If the new minivan sells just 1 fewer minivan than the outgoing 2, it will be deemed a failure of a decision by some.
What needs to be done to determine a loss or gain is compare the numbers to the competition in relation to the D/C/P numbers to see if there was a migration to the competition, taking into account upgrades/changes made by all. No matter what happens, removing and deleting a name is always a bad thing, and just like the Japanese do, they advertise an "all new (whatever)" every single year, but the name remains the same. Whatever happens, which has already been decided, keep the name and call it an all new even if it is a different platform and design. Look at all the changes to the Mustang over the years, all the changes to the Cougar, the Celica, Accord, and the list goes on. Two cars one year apart and not a single piece interchanges, yet the name stays and people can identify it.
You and I will never know the real profit margins on any vehicle they sell. Nobody here knows (or is allowed to reveal) the profit margins earned.
So, your profit margin argument cannot be substantiated by any publicly available data. Therefore, it is a pointless metric for success that can be substantiated here.
Your other premise that selling 50K fewer minivans and 50K new CUVs is some significant strategy really does not hold water as well.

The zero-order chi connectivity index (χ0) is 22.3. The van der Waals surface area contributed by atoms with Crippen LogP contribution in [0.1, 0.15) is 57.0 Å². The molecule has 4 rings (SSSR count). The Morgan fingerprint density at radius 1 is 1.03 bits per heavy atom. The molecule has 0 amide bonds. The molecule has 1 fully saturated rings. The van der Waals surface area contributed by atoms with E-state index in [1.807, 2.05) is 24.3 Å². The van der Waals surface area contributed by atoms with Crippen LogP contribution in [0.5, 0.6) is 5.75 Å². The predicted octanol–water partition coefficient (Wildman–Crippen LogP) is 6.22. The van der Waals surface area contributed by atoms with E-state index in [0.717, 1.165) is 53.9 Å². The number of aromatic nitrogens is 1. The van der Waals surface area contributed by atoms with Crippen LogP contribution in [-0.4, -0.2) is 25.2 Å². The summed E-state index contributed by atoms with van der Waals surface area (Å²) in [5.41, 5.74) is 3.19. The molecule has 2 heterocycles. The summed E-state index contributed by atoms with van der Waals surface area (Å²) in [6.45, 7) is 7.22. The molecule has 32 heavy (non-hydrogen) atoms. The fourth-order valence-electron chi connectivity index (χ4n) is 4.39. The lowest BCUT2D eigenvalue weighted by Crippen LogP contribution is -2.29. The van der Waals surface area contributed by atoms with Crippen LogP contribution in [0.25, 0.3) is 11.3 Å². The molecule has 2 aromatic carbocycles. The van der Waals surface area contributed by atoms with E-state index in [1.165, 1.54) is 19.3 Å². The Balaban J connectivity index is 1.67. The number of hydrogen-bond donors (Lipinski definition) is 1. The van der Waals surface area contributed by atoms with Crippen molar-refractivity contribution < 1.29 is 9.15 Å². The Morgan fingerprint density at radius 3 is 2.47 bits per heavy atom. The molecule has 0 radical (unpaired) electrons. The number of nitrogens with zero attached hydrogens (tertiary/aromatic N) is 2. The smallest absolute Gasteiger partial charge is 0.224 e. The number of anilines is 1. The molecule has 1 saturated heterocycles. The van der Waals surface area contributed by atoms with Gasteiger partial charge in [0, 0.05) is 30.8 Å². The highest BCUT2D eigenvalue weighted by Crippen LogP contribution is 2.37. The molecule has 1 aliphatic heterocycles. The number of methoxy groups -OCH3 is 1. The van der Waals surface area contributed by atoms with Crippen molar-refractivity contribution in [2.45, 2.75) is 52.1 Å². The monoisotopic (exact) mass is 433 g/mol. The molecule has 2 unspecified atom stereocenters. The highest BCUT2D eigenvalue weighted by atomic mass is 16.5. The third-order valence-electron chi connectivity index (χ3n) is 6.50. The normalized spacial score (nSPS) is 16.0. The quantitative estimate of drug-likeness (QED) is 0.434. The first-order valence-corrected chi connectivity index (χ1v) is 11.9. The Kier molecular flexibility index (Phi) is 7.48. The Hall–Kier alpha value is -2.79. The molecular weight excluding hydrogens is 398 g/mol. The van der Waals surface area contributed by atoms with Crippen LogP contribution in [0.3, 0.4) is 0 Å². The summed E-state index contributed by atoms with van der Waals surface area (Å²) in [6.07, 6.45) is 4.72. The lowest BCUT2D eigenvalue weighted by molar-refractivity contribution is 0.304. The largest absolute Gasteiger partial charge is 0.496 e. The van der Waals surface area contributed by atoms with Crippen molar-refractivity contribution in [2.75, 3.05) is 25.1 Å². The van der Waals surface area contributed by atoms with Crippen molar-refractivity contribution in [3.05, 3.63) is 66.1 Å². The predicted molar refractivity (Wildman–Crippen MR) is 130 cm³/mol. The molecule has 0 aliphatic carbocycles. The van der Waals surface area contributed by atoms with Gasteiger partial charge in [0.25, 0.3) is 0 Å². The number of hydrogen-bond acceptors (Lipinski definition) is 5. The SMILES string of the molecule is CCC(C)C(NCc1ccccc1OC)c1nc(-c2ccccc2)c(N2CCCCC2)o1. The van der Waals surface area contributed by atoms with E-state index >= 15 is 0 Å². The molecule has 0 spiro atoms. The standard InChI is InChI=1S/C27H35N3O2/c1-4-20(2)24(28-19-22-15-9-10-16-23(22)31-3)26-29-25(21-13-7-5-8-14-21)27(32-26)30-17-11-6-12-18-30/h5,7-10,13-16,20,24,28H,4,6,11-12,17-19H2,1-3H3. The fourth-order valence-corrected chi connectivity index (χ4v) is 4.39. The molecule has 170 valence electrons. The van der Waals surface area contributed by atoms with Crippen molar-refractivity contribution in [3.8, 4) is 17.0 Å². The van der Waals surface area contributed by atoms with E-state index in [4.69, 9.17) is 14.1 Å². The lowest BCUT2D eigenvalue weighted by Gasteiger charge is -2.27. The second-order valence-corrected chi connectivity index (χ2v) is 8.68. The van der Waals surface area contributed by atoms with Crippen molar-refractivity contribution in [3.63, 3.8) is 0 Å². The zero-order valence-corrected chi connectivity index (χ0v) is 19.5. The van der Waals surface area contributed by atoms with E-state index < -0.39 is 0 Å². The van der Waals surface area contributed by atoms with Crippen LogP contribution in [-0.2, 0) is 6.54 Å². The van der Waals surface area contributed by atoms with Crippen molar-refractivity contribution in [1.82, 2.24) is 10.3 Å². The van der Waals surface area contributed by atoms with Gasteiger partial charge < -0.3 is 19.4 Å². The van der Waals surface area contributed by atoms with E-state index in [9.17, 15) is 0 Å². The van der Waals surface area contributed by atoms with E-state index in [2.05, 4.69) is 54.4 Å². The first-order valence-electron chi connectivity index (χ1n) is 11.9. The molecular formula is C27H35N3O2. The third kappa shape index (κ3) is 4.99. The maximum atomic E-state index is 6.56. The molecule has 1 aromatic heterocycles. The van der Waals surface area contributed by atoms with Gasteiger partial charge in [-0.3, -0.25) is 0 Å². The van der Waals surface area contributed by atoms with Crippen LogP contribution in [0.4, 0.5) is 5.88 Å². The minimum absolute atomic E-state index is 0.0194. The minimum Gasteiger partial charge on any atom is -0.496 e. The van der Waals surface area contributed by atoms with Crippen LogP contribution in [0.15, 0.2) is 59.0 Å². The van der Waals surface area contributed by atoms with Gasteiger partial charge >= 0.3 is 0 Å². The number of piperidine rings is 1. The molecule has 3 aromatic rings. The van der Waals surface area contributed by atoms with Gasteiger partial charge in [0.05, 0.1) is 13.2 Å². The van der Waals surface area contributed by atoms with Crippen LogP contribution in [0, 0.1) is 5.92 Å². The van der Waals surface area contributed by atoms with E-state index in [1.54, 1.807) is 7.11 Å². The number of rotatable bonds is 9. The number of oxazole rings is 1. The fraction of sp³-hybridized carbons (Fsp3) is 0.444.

First, that is 50K fewer minivan sales in the minivan segment. FCA will have lost minivan market share...unless the total market shrinks.
Second, they could retain those 50K in minivan sales (keep Grand Caravan) and still add 50K of a new CUV since Windsor could handle a third vehicle easily.
This whole argument is so silly........ There are those on this board that simply look for a reason to bash Fiat for just about anything they do.
There is no doubt that there will be a loss in minivan sales. The question is how many and how much profit is loss? It will not be 100K......I dont dont think it will be 50K..... If you add the new CUV sales they are banking on having a net gain and increased profit margin......
So, your premise is that they lose money on Grand Caravan sales?
Voyager name is still used outside of north america for the minivan. Voyager in euro, GrandVoyager in UK.
So you are predicting Chrysler will sell 296,000 minivans in the U.S. and Canada when they switch to 1 minivan? Okaaaay.
I have always been positive on FCA's decisions, they have done nothing but good to Chrysler but this minivan decision is just piss poor.
Ther will be a minivan sale drop, regardless for the CUV or not. The CUV will not count as a minivan sale, regardless if it sells at 20K units a year of 600K units a year.
Having the 2 minivans plus a CUV would have been good for the company.
I highly doubt!
Within a year, I can see the T&C selling for the same price as the current AVP/CVP vans now. The new 200 is selling at less than $20k now, where Chrysler said they would not go as they axed the Avenger...
Yes as they never had the T&C or Caravan name outside of North America. Correct me if I am wrong.